require File.expand_path('foo/bar', File.dirname(__PATH__)) # why is
this not a built-in function?

Lack of Python keyword arguments. Having to use symbol-keyed hashes
and syntax sugar to approximate such a common case and ending up with
things like "opts ||= {}" boilerplate and symbol soup ("as: :person").

x = proc{|a| a*2 }; [1,2,3].map(&x) # explain why you can't call
map(x). Explain block constructor operator & and how it compares to
something like def func(a, b, &block).

def x() end # doesn't evaluate to a function-like object like you
might expect if you come from ECMAScript

Time vs Date vs DateTime vs TZInfo (vs ActiveSupport::TimeZone). Which
do I use and when?

File vs Dir vs FileUtils vs Pathname vs libs like open-uri.

People who increase indent after "private".

Andrew Grimm

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Jun 16, 2011, 5:51:20 AM6/16/11
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On 15/06/2011, at 6:33 PM, Gregory McIntyre <blue...@gmail.com> wrote:

> class << self; self; end # explain what self is in 20 words or less
>

Your own exclusive top priority module? :)

> require File.expand_path('foo/bar', File.dirname(__PATH__)) # why is
> this not a built-in function?
>

Relative_require ?

> Lack of Python keyword arguments. Having to use symbol-keyed hashes
> and syntax sugar to approximate such a common case and ending up with
> things like "opts ||= {}" boilerplate and symbol soup ("as: :person").
>

you can do opts = {} in the method definition.

> x = proc{|a| a*2 }; [1,2,3].map(&x) # explain why you can't call
> map(x).

I'd be curious about how you would handle Array.new(10, x) where x could be either a proc or an object? (not to mention that procs are objects!)


> Explain block constructor operator & and how it compares to
> something like def func(a, b, &block).
>

Isn't that a good symmetry, just like the splat operator?


> def x() end # doesn't evaluate to a function-like object like you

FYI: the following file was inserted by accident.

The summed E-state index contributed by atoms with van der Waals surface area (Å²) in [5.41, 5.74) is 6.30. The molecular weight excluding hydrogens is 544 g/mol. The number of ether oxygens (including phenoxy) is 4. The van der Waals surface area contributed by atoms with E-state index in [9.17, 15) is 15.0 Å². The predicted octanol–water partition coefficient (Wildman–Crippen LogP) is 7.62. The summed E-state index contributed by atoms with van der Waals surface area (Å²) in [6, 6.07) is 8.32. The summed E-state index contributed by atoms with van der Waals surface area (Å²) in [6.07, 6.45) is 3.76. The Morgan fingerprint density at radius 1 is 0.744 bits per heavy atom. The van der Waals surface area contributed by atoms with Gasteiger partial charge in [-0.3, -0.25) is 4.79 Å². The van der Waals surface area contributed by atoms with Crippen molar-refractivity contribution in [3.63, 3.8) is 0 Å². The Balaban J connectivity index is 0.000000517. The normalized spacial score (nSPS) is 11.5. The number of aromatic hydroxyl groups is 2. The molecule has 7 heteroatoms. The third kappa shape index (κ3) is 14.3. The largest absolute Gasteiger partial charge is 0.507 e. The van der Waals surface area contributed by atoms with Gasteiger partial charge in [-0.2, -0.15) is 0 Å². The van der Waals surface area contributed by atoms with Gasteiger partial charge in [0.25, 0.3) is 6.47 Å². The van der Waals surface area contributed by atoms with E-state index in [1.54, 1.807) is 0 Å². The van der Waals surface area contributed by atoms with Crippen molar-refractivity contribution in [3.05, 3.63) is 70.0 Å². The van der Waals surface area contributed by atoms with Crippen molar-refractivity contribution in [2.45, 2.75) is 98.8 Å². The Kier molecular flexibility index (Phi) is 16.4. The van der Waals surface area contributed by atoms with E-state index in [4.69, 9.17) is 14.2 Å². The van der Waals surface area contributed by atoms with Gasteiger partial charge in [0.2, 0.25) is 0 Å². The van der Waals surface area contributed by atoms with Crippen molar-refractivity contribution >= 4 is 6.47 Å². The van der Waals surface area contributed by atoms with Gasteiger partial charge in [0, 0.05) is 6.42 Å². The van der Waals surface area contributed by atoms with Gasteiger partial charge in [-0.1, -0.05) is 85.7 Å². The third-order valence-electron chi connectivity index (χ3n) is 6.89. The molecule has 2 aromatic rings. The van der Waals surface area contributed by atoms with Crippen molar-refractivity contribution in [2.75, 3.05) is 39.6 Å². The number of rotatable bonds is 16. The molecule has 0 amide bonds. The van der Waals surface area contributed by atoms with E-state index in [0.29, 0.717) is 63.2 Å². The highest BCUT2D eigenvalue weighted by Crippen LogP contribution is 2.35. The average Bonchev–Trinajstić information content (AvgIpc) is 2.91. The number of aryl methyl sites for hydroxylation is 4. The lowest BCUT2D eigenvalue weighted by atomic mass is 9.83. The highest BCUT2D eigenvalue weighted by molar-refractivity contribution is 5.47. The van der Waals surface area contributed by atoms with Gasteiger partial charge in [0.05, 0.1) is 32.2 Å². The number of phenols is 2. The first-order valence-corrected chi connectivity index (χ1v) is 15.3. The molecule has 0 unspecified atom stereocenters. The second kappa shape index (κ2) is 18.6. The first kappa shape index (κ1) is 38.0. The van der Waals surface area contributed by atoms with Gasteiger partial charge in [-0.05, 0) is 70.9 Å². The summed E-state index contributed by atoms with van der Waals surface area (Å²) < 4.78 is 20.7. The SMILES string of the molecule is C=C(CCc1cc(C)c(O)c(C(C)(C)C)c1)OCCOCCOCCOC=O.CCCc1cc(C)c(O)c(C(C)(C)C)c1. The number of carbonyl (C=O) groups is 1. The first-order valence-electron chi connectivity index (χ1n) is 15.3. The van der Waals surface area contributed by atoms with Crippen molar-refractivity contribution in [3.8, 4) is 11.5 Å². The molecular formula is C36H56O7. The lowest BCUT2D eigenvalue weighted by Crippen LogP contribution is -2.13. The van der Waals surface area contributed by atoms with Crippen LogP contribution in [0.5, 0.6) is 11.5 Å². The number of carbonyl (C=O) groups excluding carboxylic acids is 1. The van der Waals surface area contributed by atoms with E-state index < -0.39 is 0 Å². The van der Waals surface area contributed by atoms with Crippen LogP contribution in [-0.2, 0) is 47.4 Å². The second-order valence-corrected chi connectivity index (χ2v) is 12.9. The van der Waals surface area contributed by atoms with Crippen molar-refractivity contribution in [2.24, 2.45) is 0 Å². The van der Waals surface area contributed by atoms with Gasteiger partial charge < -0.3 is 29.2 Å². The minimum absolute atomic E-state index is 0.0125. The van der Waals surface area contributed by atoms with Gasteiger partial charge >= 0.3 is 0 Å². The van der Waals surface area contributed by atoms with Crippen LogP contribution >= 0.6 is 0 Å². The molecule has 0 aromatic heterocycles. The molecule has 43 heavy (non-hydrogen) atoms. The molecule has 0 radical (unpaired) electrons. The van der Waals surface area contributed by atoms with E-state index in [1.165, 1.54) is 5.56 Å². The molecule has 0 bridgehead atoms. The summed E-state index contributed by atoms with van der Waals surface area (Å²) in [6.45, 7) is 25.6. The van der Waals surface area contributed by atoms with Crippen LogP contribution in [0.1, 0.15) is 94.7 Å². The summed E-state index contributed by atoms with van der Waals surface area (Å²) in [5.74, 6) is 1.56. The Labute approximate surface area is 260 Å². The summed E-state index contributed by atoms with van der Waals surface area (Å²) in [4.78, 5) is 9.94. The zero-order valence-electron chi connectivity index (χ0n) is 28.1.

> might expect if you come from ECMAScript
>

It's possible to get a method. The only downside is that you can only bind it to the same class. It's sometimes used to make the original version of a monkeypatched method invisible to everything but the new version.

Python would allow you to do foo as a reference to the method and foo() as calling the method. That's kind of nice, but means more brackets than Ruby.

> Time vs Date vs DateTime vs TZInfo (vs ActiveSupport::TimeZone). Which
> do I use and when?
>

I only use time when doing ghetto profiling. Rails developers may be better able to answer this one.

> File vs Dir vs FileUtils vs Pathname vs libs like open-uri.
>

I don't think I've used the middle two.

> People who increase indent after "private".
>

People use private? Actually, private is the kind of thing you read about in the manuals but don't actually use, so thanks for mentioning that!

Mark Wotton

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Jun 16, 2011, 6:20:13 AM6/16/11
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On Thu, Jun 16, 2011 at 7:51 PM, Andrew Grimm <andrew....@gmail.com> wrote:


On 15/06/2011, at 6:33 PM, Gregory McIntyre <blue...@gmail.com> wrote:

> x = proc{|a| a*2 }; [1,2,3].map(&x) # explain why you can't call
> map(x).